Tech and terrorism – part 1

This past week I had the opportunity to attend a fascinating workshop in Montreal sponsored by Concordia University’s Montreal Institute for Genocide Studies (MIGS) entitled ‘Tech Against Terrorism’.  A number of academics, private sector entities and think tanks all came to talk about the challenges behind identifying and removing terrorist content from the Internet and from social media.  If you have read anything on this topic lately you know that a lot of people are worried about it and demanding answers.

Some of the top providers – Twitter, Google, FaceBook and YouTube among them – have come under a  lot of pressure to do something about the fact that their platforms are being used by terrorist groups like Islamic State to post propaganda and recruit new members.  Some states are not convinced that the tech giants are doing enough in this regard and the European Union has threatened to enact legislation to force the companies to show, within three months, that they can remove content an hour after they detect it.  Twitter appears to be doing its part: since August 2015 it has taken down over 935,000 accounts linked to terrorism.

Regardless of whether the firms take action of their own accord or are forced to do so by governments, there are a lot more questions than answers when it comes to what to do with the terrorist use of the Internet and social media.  Here are a few of those outstanding issues.

  1. Who decides what constitutes objectionable material?  A beheading video is one thing but it is far from clear what is in fact terrorist in nature.  Mistakes can infringe on privacy and freedom of speech issues as YouTube found out when it took down right wing material in the wake of the Florida school shootings.
  2. Does taking down material work?  I learned at the conference that much of what is removed has already been cached and reappears as soon as it disappears.  I also know that IS terrorists whose Twitter accounts have been cancelled simply make new ones and drawing Twitter’s attention has perversely become a badge of honour  of sorts.  At times it seems we are playing an online version of Whack-a-Mole.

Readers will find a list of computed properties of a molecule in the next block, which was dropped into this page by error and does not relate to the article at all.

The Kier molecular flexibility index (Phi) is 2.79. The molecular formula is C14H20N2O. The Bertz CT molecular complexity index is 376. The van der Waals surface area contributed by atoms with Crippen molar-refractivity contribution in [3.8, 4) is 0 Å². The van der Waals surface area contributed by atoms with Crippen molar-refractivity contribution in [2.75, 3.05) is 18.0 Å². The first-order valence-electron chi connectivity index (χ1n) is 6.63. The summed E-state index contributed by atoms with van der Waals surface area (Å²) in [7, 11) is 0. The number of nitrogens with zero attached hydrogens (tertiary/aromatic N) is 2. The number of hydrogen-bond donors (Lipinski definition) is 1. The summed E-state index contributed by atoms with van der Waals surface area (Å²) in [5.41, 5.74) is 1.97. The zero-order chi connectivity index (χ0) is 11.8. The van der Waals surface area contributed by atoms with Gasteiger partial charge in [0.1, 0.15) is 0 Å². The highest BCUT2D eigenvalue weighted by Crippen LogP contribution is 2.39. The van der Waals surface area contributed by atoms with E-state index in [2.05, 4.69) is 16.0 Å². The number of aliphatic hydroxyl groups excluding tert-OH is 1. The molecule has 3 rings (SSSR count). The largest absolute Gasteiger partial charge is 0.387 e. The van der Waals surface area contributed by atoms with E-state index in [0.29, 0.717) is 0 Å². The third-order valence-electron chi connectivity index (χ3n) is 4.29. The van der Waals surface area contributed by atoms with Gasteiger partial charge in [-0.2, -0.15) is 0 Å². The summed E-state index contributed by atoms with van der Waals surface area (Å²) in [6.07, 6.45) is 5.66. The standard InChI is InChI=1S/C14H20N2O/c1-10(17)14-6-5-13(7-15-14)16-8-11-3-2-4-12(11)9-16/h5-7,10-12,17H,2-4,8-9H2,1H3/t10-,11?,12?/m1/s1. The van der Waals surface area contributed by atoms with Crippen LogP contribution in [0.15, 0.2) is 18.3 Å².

3. Can tech companies keep up with the volume?  There is a lot of garbage on the Internet and only so many people to detect and neutralise it.  A lot of companies, including a few small start-ups, are creating Artificial Intelligence and machine learning algorithms to do so automatically.  The technology is far from perfect – after all the algorithms are still designed by humans – and there is still a risk of false positives (i.e. material removed that is not terrorist in nature) and false negatives (i.e. material deemed ok that really shouldn’t be out there).
  4. What about the needs of security intelligence and law enforcement agencies?  These players use online content to judge risk and intent and to pursue legitimate cases.  Furthermore, if terrorists keep changing account names because Twitter keeps shutting them down this complicates the acquisition of court-allowed intercept warrants.
  5. Do we really have to do this?  In other words, are we sure that this material is so bad that it has to be eliminated?  I am not so sure on this point.  Jihadis have been posting millions of videos and tweets and other material for decades now and yet their numbers are still very small. In other words, the vast majority of people targeted by terrorist groups have in effect told the terrorists to go to hell. Wouldn’t it be a more interesting question to ask why most people are not affected by this material rather than why a tiny sliver are?

I do not have the answers to these questions and I did not hear a lot of assuredness in Montreal this week. It is not that some very smart people are not trying; they are really putting their hearts and souls into this difficult work and should be commended.  It’s just that as with pretty well everything else in life there is no simple solution.  Bad people have been using new technologies for evil purposes forever: dynamite, invented by Alfred Nobel to aid in mining operations, was after all the tool of choice for the anarchist terrorists of the 19th and early 20th centuries.  I fear that any progress we make will only evaporate once the terrorists adapt to the next new thing.


By Phil Gurski

Phil Gurski is the President and CEO of Borealis Threat and Risk Consulting Ltd. Phil is a 32-year veteran of CSE and CSIS and the author of six books on terrorism.

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